Thanks to Jamala’s politically-charged song 1944, 2017’s Eurovision took place in Ukraine’s capital Kiev. Another project of Florian Wieder, 2017’s stage drew from two sources of inspiration—the year’s theme of Celebrating Diversity, and Ukraine’s central location in Europe. The circular stage also allowed fans to be as close to the performers as possible, offering both practical and symbolic benefits.
What’s just as impressive is the amount of hardware needed to bring the show to life. 180 kilometres of cable were used for the show, with about a third of that being used on lighting alone. The stage was also surrounded by 1,000 square metres of LED screens, 56 projectors, 258 speakers, 212 microphones and 30 cameras. All the production materials were transported in a whopping 230 trucks, with 250 stage hands involved in loading and unloading it.
With seating for over 7,500 attendees, we can safely say this was an unmissable show. But don’t just take our word for it! See the stage in action here:
Thanks to the efforts of Måns Zelmerlöw, 2016’s Eurovision took place in Sweden’s capital Stockholm. Designed by Frida Arvidsson and Viktor Brattström, the stage pushed the boundaries of what viewers could expect.
Arvidsson and Brattström actually designed 2013’s stage as well, which featured a softer atmosphere without pixels or projections. For 2016’s stage, the pair took a very different approach; they created a multi-tier wall of LEDs which performers could actually move about inside. Once fully assembled, the wall used almost 5,400 pieces of scaffolding in its construction.
Lighting was an essential component of this stage’s visual appearance, and over 1,800 light fixtures were used in the final design. 45 people were involved with lighting during the broadcast, while 37 people handled video as well. Indeed, the stage design wasn’t lacking for spectacle; 30 flame units and 20 CO₂ units were installed around the stage itself.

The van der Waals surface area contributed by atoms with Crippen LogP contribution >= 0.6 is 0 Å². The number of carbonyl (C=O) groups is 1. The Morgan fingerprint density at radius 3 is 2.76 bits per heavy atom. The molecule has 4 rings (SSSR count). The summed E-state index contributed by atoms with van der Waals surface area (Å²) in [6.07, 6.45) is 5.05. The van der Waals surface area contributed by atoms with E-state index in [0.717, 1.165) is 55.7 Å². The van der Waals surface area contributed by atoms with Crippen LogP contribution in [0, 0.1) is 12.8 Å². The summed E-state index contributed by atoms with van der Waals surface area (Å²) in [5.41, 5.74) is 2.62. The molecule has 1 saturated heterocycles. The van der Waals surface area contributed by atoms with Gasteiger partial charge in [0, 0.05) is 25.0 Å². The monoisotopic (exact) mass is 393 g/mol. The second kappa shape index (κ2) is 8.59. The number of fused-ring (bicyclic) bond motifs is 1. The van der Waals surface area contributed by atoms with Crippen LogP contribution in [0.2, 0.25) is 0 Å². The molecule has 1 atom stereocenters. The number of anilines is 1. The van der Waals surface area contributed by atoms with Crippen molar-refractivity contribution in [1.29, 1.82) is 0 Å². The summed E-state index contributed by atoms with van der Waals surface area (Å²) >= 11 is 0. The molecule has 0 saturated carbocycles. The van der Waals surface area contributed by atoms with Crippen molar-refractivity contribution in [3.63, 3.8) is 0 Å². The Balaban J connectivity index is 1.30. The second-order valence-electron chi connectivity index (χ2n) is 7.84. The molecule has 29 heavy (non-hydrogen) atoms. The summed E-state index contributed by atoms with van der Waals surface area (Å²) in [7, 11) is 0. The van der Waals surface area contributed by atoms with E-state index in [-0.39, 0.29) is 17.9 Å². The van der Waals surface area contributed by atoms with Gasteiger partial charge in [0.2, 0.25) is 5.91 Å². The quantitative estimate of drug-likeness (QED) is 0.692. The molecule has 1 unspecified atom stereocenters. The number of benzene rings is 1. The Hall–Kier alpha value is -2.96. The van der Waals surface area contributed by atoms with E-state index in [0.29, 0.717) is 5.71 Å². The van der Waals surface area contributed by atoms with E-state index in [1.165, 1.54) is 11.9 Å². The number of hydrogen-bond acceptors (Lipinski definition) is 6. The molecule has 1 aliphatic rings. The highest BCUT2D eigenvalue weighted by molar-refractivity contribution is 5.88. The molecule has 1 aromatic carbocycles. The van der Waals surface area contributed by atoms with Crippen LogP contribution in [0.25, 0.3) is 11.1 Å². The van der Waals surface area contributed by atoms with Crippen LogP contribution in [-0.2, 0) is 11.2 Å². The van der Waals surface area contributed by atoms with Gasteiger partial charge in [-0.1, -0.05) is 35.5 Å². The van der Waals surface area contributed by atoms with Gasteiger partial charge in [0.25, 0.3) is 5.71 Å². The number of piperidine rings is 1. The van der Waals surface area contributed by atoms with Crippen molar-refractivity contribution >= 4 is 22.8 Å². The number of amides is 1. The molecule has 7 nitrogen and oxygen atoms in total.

With 10,500 spectators, 172 trucks and 168 stage hands, this is a show with some impressive manpower behind it. Enjoy the show yourself here:
The 60th Eurovision Song Contest took place in Austria’s capital, thanks to Conchita Wurst’s memorable performance of “Rise Like a Phoenix”. A crack team of designers was on hand to design the stage. Eurovision veteran Florian Wieder worked alongside lighting designer Al Gurdon (who’s worked on both American Idol and the Super Bowl halftime show) and Kurt Pongratz, who was responsible for conceptual design and visual staging.
The trio had their work cut out for them thanks to the stage’s ambitious design. 1,288 freestanding cylindrical LED pillars surrounded the stage, with large LED screens on both the floor and back wall. Measuring 44 metres wide and 14 metres high, there was plenty of room for each performance. 26 cameras captured every moment, while approximately 10,500 standing fans attended the show itself.
See the stage in action for yourself by watching the UK’s entry, “Still In Love With You”:
Whoever wins (or loses) this year’s Eurovision, we guarantee it’ll be a show stopping night. If you want to put on your own extravagant live event, get in touch with Stagefreight for an expert music event haulage service.
We know how important timing is for a live show, and our experienced lead driver will carefully plan trailer arrival to keep everything on schedule. We’ll plan the most cost-effective and fuel-efficient route to your event, and we’ll even help build the stage with your team upon our arrival.
For further details about our music event haulage, browse our services page or call us today on 0113 797 898.